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'Was I right to study a masters?'

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As I sit here on a Saturday night, procrastinating instead of revising for my statistics exam on Tuesday, I look back and wonder if I have done the right thing.

I finished my nurse training last September and rather than go straight into practice I decided to take a year to complete my masters before, hopefully, applying to become a health visitor.

It has been a journey of the kind I never expected, one that has left me frustrated, exhilarated and challenged - a truly eye-opening experience.

Yet as I sit and try to revise words and phrases in a language I seem to struggle to understand, my nursing colleagues are either preparing for night shifts, coming home from day shifts or enjoying a weekend off.

“I miss the warm feeling I got from caring for someone who is ill”

I miss being a part of it.

I miss the nursing culture and the energy on the wards.

I miss the warm feeling I got from caring for someone who is ill, or helping their relatives.

I miss the way I used to proudly iron and wear my uniform.

I miss being a nurse.

I applied for this course not really thinking they would accept me. So when I got in I was excited -  my luck was in. After all, people like me - a mature student and single mum - we don’t get masters degrees, so society tells us. It was an opportunity for my future and worth spending a year doing something which may give me more options within the complex world of healthcare. Better for me, and for my kids.

The course itself teaches research methods for health. I will come out as an adept clinical researcher. We receive weekly bulletins about PhD grants and funding, opportunities arising at the Department of Health, current students making international news.

Of course, these opportunities are amazing and the people winning them completely deserving. It is just, as I sit here and type forlornly, I do not know if this is where I want to be.

“I do not know if this is where I want to be”

I have learnt how to do statistics (although it is my weakest subject, and my exam result may tell a different story). I have written a philosophy essay about how research is based on personal perception using words I did not know existed before this course. I recently submitted a critique of randomised controlled trials and was amazed I could pick out flaws in what is considered the gold standard of evidence.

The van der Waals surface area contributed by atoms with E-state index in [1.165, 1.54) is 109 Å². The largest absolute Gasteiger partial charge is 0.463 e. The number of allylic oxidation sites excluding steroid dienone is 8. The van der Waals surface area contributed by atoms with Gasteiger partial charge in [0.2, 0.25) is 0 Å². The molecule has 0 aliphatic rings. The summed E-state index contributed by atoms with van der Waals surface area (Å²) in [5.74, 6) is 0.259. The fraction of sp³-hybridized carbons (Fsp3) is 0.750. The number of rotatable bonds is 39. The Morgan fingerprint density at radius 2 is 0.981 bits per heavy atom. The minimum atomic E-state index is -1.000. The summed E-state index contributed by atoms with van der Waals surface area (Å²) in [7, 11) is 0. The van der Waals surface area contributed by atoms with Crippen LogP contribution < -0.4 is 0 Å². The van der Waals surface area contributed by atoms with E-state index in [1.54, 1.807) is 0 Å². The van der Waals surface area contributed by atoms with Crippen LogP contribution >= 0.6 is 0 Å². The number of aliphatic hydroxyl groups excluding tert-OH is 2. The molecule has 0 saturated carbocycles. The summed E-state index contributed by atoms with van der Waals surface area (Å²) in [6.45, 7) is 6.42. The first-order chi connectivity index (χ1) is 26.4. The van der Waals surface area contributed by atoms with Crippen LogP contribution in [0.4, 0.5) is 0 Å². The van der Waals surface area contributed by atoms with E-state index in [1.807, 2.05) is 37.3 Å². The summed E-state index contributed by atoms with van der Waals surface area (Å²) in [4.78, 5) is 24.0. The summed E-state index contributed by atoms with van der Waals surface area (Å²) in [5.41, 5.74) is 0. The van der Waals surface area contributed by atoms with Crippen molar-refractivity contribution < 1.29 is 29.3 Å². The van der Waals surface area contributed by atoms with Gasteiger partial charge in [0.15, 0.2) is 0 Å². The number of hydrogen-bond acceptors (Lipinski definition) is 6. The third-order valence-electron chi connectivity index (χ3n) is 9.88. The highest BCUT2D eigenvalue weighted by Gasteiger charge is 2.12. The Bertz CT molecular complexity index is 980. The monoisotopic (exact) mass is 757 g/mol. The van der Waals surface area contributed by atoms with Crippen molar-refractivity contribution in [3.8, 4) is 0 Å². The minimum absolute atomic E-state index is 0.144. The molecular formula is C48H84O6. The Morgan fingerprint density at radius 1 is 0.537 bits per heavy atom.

I am still learning, still updating my skills. And since the degree is health-based it is counted in my NMC hours so contributes to my professional development.

However, it is not nursing and it is not teaching me to nurse.

Unlike so many of the colleagues with whom I qualified, I am not coming home after shifts having made peoples’ lives better. I am not developing the practical skills from my training. When they have conversations about completing their preceptorships - about how difficult they are finding it or how much they enjoy being newly qualified - I can’t join in.

I am on a course with skilled and experienced healthcare professionals who have shone in their fields and I feel proud and fortunate to learn amongst them.

“It is not the place where I am comfortable, because it is not nursing”

But in my heart of hearts it is not the place where I am comfortable, because it is not nursing. If I had any doubts about the profession being right for me beforehand, I am now sure that it is. My senses miss the world that is nursing; the sounds and smells, and the feeling of holding someone’s hand.

I may soon be a clinical researcher but I will always be a nurse.

Hopefully, those critical skills will assist me in managing patient care but there is much I still need to learn to fulfil the role that I worked hard for during those three years.

Caroline Estrella is a newly qualified nursing studying towards her masters

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